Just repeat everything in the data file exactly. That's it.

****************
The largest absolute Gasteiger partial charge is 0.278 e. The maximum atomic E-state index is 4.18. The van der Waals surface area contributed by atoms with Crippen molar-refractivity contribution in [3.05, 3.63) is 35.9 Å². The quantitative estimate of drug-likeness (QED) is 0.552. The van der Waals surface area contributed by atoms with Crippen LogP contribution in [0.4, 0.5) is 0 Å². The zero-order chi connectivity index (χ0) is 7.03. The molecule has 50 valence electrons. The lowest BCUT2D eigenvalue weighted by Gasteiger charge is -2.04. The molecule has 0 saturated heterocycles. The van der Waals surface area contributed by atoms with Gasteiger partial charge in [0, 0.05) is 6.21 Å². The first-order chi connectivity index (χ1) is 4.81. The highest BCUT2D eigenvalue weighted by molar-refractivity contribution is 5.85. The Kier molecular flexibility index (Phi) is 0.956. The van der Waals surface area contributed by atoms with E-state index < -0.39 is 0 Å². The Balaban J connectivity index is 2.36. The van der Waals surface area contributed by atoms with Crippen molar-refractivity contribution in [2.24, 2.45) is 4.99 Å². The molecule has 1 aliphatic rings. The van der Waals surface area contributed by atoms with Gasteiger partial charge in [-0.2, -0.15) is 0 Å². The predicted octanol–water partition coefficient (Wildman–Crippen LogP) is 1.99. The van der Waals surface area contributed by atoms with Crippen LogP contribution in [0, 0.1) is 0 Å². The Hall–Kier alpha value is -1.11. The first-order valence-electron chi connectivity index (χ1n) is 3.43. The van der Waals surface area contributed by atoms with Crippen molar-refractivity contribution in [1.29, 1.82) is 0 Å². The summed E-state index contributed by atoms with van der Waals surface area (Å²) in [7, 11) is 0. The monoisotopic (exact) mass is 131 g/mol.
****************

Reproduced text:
The largest absolute Gasteiger partial charge is 0.278 e. The maximum atomic E-state index is 4.18. The van der Waals surface area contributed by atoms with Crippen molar-refractivity contribution in [3.05, 3.63) is 35.9 Å². The quantitative estimate of drug-likeness (QED) is 0.552. The van der Waals surface area contributed by atoms with Crippen LogP contribution in [0.4, 0.5) is 0 Å². The zero-order chi connectivity index (χ0) is 7.03. The molecule has 50 valence electrons. The lowest BCUT2D eigenvalue weighted by Gasteiger charge is -2.04. The molecule has 0 saturated heterocycles. The van der Waals surface area contributed by atoms with Gasteiger partial charge in [0, 0.05) is 6.21 Å². The first-order chi connectivity index (χ1) is 4.81. The highest BCUT2D eigenvalue weighted by molar-refractivity contribution is 5.85. The Kier molecular flexibility index (Phi) is 0.956. The van der Waals surface area contributed by atoms with E-state index < -0.39 is 0 Å². The Balaban J connectivity index is 2.36. The van der Waals surface area contributed by atoms with Crippen molar-refractivity contribution in [2.24, 2.45) is 4.99 Å². The molecule has 1 aliphatic rings. The van der Waals surface area contributed by atoms with Gasteiger partial charge in [-0.2, -0.15) is 0 Å². The predicted octanol–water partition coefficient (Wildman–Crippen LogP) is 1.99. The van der Waals surface area contributed by atoms with Crippen LogP contribution in [0, 0.1) is 0 Å². The Hall–Kier alpha value is -1.11. The first-order valence-electron chi connectivity index (χ1n) is 3.43. The van der Waals surface area contributed by atoms with Crippen molar-refractivity contribution in [1.29, 1.82) is 0 Å². The summed E-state index contributed by atoms with van der Waals surface area (Å²) in [7, 11) is 0. The monoisotopic (exact) mass is 131 g/mol.